Richard John Pelwana Maponya (1926 - )
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Profile of Richard John Pelwana Maponya
Richard John Pelwana Maponya was born in the then Northern Transvaal (Limpopo) on 24 December 1926.
Although trained as a teacher, Maponya started working in the 1950s at a clothing company seeking an educated black person to sell garments to miners and rural people. In the starkly racist language of the day, the company called the department the ’kaffir truck’.
Maponya proved an adept buyer of material that would appeal to black people. Just by touching a piece of fabric, he says, he could tell whether it was from Britain, Germany or Italy, etc. The department’s white manager took a liking to Maponya, but told him: ’You can’t become a general manager because you can’t oversee white people – there’s a glass ceiling over your head.’ However, the manager gave him soiled clothing and cloth samples, which he sold in his spare time, allowing him to build up capital.
Maponya attracted buyers for his clothing, using a ’pay-while-you-wear’ scheme, unusual at the time. When his patron retired in 1956, his supply of second-hand clothing ended and he resigned. When he engaged himself in business around 1956, Maponya was living in Soweto. He wanted to open Soweto’s first retail clothing store, but was denied a licence. In 1957, he went for legal advice to Nelson Mandela and Oliver Tambo, who then ran Johannesburg’s first black law firm, but they were unable to help as their own conditions were too restrictive.
Fortunately, the apartheid-era bureaucrats did give Maponya a licence to sell foodstuffs, which were to form the kernel of his fortune. He became a member of Johannesburg African Chamber of Commerce in the mid-1950s when it was formed and finally become its president. In the early 60s the Johannesburg African Chamber of Commerce under Maponya initiated the drive to unite small businessmen nationally. This initiative led to the formation of National African Chamber of Commerce (NACOC) in 1964. Maponya became the founding president of NACOC from 1964 to 1966.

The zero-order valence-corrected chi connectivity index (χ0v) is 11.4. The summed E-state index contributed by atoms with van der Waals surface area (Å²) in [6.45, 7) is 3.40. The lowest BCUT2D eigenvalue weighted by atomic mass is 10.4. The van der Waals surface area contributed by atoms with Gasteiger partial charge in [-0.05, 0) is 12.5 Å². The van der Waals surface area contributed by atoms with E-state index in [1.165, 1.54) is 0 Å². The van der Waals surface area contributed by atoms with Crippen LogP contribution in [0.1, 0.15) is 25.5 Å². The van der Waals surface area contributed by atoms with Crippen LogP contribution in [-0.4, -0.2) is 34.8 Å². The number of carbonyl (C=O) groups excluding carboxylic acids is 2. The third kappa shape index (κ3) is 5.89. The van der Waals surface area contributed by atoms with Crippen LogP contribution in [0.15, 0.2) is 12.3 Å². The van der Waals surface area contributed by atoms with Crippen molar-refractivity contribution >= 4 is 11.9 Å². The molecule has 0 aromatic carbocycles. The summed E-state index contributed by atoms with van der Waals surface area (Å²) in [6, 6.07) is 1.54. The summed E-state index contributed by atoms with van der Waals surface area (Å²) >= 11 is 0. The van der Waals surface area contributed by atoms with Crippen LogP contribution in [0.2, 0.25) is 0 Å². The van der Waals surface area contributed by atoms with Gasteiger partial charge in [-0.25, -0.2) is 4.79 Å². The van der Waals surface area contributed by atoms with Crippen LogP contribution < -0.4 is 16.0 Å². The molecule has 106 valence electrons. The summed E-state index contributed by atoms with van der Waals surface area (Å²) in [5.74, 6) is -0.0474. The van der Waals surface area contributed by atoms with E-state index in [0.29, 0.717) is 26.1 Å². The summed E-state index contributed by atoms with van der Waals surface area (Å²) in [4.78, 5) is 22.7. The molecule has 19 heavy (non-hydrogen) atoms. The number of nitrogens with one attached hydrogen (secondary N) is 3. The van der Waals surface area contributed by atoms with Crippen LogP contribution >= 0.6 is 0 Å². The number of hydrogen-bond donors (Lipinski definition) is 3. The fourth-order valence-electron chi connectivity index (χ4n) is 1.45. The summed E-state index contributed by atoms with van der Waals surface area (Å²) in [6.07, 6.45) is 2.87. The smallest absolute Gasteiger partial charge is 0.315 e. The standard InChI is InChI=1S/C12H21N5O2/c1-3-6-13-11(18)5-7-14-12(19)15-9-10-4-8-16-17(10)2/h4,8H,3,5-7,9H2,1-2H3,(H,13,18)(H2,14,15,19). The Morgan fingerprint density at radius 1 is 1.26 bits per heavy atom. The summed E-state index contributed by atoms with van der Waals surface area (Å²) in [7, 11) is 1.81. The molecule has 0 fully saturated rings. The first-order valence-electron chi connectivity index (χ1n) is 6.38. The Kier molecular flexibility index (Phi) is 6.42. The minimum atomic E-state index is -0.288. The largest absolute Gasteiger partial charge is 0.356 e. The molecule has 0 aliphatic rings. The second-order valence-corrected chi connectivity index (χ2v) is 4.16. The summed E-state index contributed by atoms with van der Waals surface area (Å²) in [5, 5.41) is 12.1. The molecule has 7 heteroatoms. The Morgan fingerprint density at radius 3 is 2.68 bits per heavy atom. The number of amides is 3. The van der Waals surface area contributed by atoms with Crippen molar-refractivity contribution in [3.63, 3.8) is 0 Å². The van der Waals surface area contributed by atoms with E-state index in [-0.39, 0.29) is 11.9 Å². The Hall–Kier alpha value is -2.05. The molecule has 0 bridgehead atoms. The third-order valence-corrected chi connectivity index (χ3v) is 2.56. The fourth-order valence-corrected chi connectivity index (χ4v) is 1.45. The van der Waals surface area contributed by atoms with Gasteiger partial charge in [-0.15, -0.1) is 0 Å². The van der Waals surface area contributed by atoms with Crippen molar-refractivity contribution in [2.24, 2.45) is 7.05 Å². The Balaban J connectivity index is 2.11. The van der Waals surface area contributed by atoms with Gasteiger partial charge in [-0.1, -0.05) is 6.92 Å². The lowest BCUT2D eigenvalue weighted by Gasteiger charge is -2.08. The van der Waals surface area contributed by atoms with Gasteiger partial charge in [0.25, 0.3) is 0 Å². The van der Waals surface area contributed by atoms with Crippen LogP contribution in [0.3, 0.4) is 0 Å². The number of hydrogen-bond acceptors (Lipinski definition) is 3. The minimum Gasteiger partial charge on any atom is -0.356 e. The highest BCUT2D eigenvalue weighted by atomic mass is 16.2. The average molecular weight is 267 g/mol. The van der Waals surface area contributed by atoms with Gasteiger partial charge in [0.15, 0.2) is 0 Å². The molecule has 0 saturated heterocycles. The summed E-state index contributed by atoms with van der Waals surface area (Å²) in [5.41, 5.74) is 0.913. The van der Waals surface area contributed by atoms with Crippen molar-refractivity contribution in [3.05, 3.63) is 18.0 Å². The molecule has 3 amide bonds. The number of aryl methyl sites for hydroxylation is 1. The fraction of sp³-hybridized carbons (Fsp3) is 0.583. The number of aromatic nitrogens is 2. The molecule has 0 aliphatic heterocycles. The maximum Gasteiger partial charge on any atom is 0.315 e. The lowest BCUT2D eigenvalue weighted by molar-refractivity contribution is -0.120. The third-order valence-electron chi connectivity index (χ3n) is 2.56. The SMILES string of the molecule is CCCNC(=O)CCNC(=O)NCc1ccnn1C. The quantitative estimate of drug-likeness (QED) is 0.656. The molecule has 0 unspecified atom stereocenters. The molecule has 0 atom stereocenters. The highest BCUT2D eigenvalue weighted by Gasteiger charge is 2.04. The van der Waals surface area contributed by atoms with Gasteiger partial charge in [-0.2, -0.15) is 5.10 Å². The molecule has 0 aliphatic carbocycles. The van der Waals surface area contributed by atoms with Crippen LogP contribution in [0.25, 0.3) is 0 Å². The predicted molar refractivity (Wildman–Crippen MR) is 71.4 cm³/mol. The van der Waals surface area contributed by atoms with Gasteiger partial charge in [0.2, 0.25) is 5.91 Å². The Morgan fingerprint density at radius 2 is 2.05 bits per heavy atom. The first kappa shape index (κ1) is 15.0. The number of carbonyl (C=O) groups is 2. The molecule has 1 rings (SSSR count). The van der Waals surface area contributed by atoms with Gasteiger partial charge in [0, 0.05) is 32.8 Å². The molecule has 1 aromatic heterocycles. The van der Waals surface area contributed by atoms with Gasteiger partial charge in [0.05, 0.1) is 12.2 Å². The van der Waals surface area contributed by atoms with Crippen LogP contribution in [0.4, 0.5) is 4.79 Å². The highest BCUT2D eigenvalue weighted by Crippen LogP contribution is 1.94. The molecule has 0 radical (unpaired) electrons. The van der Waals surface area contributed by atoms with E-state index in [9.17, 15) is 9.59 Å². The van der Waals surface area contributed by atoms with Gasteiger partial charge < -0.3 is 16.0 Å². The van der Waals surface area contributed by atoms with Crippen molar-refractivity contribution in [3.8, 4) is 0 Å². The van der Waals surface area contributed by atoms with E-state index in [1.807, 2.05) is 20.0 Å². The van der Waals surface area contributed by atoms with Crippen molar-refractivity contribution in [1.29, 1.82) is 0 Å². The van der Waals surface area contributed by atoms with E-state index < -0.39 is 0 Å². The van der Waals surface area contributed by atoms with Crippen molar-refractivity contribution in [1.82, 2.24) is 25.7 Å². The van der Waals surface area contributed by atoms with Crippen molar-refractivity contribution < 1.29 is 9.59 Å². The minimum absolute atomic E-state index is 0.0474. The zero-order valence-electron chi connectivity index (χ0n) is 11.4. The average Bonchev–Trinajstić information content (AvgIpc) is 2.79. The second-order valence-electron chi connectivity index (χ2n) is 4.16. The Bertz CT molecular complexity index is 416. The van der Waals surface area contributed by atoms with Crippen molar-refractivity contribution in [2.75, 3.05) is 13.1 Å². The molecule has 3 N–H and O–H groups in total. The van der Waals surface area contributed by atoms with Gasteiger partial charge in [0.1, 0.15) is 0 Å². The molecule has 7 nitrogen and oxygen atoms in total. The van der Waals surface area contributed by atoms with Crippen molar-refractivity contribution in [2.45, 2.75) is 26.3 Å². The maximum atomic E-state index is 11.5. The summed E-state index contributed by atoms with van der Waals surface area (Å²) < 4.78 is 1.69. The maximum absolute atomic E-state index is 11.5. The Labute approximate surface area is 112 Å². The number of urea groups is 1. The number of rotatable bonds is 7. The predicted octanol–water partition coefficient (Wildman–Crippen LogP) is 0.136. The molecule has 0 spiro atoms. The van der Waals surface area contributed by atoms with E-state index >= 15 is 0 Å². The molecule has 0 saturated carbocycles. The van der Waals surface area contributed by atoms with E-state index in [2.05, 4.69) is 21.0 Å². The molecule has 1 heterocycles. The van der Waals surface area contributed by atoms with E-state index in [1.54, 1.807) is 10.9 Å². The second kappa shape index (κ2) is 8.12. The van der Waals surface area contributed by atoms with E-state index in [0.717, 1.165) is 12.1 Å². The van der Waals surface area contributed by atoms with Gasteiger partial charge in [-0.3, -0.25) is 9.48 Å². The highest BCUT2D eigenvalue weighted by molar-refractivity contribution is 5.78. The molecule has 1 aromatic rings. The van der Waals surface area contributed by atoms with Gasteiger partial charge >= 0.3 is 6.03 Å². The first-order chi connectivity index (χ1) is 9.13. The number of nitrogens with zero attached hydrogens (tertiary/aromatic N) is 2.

In 1979 the government of the day required NACOC to disband and re-establish itself along ethnic lines. The leadership of NACOC refused, stood their ground and opted for a federation, becoming the National African Federated Chamber of Commerce (NAFCOC).
Maponya set up the Dube Hygienic Dairy, the first business of its kind in the Soweto neighbourhood at the time, and it is still operating. At a time when Soweto lacked electricity or refrigerators, he dispatched deliverymen on bicycles speedily to transport customers’ milk at peak hours. By the 1970s, when regulations had relaxed slightly, he set up a butchery, two grocery stores and a restaurant under the licence of a ‘native eating housekeeper’.
Maponya welded those businesses into a successful filling station and, in time, a General Motors dealership. When that American motor company disinvested from South Africa in 1987, he pursued other businesses, including supermarkets, bottle-stores and bus transport. He also ran a successful BMW dealership in Soweto, but grew frustrated at the small allocation of vehicles allowed him, which he says he was able to sell within a week.
When Coca-Cola disinvested from South Africa, Maponya put together a group of black businesspeople, formed the company Kilimanjaro Holdings (Pty) Ltd, and put in a successful bid for a bottling plant in East London. Maponya was elected chairperson.
Most recently, Maponya has been involved in the property business, with a focus on building offices and small factories. His group, which boasts a logo portraying a trumpeting elephant, has offices in Johannesburg, Durban, Cape Town and Plettenberg Bay.
For 26 years Maponya’s dream has been to build a shopping mall, Maponya Mall. When completed, the 65 000-m squared complex will be Soweto’s largest.
Maponya’s career highlights include being a trustee of The Nelson Mandela Children’s Fund and founder and first president of the National African Federated Chamber of Commerce.
Richard John Pelwana Maponya rose from the dust-choked, arid and impoverished rural areas of Limpopo to become one of the most respected and respectable self-made businesspeople in South Africa. Despite the humiliation of apartheid, the deliberate deprivations and racial ceilings and laws forbidding entrepreneurial spirit among black people, he proved a visionary with a dream that refused to die.
He has eight children and 18 grandchildren.